One great thing about owning shares in a company that (at least occasionally) raises its dividend is that your passive income increases while you do nothing at all.

In that spirit, let's take a look at two longtime companies that have declared dividend raises in recent days, Altria Group (MO 1.06%) and General Motors (GM -0.38%), and see how much more they're remunerating their shareholders.

1. Altria Group

Altria is a longtime favorite of income investors who don't mind that the company's main stock-in-trade is cigarettes. That's because Altria has always spat out a high-yield dividend every quarter, which is maintained by regular (typically once per year) raises. The 2022 version of this is a 4% increase to $0.94 per share.

The production costs of Altria's traditional cigarette products are modest, and meanwhile, the company can charge high prices for them since they're addictive. The company's troubled e-cigarette brand Juul is a different story -- it could even be knocked entirely out of the product lineup if a recent hold placed on the Food and Drug Administration's (FDA) ban doesn't lead to an outright reversal. Also, the continuing decline of the tobacco market is concerning.

In its most recently reported quarter, the company suffered a nearly 6% year-over-year fall in net revenue and a queasy tumble of almost 60% in net income. The rest of the year should be better as Altria is guiding for annual per-share earnings growth of 4% to 7% over 2021. It didn't provide any revenue guidance; collectively, analysts are expecting a gentle (1%) slide year over year.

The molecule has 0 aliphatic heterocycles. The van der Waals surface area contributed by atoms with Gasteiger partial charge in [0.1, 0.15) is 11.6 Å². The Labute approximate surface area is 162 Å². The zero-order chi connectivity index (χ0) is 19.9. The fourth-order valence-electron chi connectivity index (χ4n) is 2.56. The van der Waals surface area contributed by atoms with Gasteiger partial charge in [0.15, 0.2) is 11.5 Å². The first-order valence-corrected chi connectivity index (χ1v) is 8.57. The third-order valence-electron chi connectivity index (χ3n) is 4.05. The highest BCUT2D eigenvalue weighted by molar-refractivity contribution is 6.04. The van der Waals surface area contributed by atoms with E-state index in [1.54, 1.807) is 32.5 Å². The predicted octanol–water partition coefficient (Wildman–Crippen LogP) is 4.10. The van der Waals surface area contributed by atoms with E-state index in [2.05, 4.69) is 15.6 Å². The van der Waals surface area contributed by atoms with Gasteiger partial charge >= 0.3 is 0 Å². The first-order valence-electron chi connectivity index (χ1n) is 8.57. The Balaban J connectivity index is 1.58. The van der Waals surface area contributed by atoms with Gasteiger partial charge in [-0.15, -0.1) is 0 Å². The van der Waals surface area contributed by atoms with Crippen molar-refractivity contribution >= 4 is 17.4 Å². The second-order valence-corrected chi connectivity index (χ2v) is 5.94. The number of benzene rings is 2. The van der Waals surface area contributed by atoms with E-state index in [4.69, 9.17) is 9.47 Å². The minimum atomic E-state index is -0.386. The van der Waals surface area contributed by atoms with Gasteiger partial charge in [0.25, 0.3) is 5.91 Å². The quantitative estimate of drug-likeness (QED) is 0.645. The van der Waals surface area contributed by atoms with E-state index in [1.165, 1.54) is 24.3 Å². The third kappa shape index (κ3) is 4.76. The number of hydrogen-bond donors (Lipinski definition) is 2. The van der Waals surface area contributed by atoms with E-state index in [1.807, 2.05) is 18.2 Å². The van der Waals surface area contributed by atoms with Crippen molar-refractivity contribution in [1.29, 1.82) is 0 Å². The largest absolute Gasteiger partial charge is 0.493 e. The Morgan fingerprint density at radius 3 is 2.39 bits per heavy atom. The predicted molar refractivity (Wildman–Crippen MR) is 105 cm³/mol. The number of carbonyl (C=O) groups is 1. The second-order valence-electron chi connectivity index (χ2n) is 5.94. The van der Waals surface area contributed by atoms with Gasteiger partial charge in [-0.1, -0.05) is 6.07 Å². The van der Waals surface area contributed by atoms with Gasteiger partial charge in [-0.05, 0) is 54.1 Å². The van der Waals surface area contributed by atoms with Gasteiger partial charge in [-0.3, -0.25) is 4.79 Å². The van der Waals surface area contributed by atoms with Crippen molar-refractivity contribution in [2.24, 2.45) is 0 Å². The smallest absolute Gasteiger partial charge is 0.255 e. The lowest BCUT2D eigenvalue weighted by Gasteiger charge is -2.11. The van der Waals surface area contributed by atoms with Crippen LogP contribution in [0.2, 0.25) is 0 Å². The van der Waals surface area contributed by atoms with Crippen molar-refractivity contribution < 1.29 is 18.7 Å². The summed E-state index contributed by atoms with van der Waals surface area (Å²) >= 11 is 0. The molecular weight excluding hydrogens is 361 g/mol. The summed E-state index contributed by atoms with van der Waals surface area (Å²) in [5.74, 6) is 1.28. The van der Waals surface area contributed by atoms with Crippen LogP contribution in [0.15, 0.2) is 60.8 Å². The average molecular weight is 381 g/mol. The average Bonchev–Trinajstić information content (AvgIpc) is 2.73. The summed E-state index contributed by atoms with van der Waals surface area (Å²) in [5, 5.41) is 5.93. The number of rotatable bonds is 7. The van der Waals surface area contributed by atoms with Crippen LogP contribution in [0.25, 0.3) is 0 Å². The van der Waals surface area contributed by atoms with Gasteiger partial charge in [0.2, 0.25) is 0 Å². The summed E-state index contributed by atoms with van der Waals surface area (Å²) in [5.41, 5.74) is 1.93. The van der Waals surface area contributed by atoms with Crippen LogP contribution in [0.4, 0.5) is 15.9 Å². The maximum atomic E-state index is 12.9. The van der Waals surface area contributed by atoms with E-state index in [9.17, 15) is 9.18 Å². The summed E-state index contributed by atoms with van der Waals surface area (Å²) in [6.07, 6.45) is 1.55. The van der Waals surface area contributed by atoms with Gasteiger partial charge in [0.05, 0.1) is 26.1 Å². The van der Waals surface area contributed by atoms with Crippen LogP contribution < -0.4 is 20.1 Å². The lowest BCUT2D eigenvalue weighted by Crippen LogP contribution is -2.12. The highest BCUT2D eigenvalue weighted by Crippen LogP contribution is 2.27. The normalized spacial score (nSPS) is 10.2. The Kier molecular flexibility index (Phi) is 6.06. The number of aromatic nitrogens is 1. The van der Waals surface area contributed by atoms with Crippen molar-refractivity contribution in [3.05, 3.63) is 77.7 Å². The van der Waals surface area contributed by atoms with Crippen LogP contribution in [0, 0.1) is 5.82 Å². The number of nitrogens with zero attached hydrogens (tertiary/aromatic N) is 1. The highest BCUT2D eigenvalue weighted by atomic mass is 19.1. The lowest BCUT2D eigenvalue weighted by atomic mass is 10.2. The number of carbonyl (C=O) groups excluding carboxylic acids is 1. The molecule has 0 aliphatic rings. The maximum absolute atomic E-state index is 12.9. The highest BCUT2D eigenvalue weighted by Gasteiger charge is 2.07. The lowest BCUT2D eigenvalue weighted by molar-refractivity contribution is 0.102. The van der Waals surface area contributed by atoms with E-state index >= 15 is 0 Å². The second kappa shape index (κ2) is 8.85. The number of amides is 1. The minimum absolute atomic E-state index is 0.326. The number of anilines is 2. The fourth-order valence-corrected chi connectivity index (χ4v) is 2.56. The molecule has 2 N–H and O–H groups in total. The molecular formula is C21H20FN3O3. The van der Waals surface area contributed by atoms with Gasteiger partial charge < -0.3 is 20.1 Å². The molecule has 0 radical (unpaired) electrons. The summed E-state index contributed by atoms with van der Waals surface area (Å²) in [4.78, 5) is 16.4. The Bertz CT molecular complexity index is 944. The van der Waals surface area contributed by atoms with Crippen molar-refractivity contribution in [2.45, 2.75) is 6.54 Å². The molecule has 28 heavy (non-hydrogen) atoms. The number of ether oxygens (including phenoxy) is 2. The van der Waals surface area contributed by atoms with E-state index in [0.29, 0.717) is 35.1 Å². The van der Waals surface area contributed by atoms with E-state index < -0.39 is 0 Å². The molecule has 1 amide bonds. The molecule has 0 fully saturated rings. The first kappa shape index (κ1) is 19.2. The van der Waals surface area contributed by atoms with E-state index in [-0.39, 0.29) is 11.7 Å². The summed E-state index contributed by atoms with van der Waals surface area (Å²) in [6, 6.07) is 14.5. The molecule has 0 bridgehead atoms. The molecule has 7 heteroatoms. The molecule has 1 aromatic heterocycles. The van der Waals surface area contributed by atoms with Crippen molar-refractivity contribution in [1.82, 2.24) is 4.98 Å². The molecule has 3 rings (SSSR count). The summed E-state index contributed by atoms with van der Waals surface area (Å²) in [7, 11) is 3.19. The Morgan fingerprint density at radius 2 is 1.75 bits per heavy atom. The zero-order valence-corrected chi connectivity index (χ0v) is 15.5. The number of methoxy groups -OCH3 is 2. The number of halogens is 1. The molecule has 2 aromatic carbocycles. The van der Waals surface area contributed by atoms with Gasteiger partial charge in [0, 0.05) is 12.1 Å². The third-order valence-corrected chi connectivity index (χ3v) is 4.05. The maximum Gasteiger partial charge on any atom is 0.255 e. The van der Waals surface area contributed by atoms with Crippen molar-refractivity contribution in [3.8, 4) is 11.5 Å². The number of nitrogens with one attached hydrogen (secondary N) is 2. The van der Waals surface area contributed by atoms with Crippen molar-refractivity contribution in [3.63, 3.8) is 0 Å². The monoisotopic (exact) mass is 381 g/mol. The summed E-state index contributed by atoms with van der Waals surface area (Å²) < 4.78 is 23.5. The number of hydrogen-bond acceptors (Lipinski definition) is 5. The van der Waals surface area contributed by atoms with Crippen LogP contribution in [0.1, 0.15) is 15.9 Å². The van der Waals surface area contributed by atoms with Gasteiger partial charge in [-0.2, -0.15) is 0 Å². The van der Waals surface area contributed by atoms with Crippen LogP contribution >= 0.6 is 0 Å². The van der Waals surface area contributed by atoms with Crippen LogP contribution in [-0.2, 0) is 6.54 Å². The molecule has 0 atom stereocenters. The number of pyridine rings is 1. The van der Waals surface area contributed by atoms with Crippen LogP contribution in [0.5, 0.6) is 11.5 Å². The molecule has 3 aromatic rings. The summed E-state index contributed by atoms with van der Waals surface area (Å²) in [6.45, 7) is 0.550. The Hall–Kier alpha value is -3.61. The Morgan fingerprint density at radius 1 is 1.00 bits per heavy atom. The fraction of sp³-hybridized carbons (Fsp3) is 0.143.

Altria has historically been a fine dividend stock for those comfortable investing in sin stocks. The question is, can it continue to be a success in an industry that's now a shadow of its former self? So far, it's managed to weather the storm without serious erosion in its fundamentals; we'll see if it can continue to do so.

At the most recent closing share price, Altria's upcoming dividend would yield a mighty 8.4%. The first payout of the new amount will occur on Oct. 11, to investors of record as of Sept. 15.

2. General Motors

As Altria is to cigarettes, General Motors is to automobiles. Young upstarts like Tesla and Rivian might grab headlines with their electric vehicles (EVs), but the old incumbent automaker continues to fight hard and hang in there.

One way it's doing this is by making the ultimate dividend raise: reinstating its payout. From exactly $0.00 in the previous quarter -- General Motors last paid a distribution in March 2020 -- the company is shifting to a quarterly dividend of $0.09 per share. On top of that, it aims to put a little zoom in its stock by refreshing its share repurchase program; the $3.3 billion remaining under authorization has been raised to $5 billion. 

In announcing the return of the dividend and the boost in the buyback, General Motors said the assertive expansion of its EV offerings and efforts in modular battery manufacturing have left room for such investor-pleasing measures. CEO Mary Barra said, "Progress on these key strategic initiatives has improved our visibility and strengthened confidence in our capacity to fund growth while also returning capital to shareholders."

While the usual we're-always-winning corporate hype underlies these words, they are generally accurate. General Motors is well-positioned these days to compete in the brave new world of EVs -- although as a mass-market producer with a wide assortment of customers, it'll probably never have the verve and cachet of Tesla and its designer EV peers. It's well on the way in that segment, having developed a single manufacturing platform (Ultium) that should give it the scope to make a wide range of EVs targeting numerous consumer segments.

General Motors' reinstated dividend will be paid on Sept. 15 to investors of record as of Aug. 31, and it yields 0.9% at the current stock price.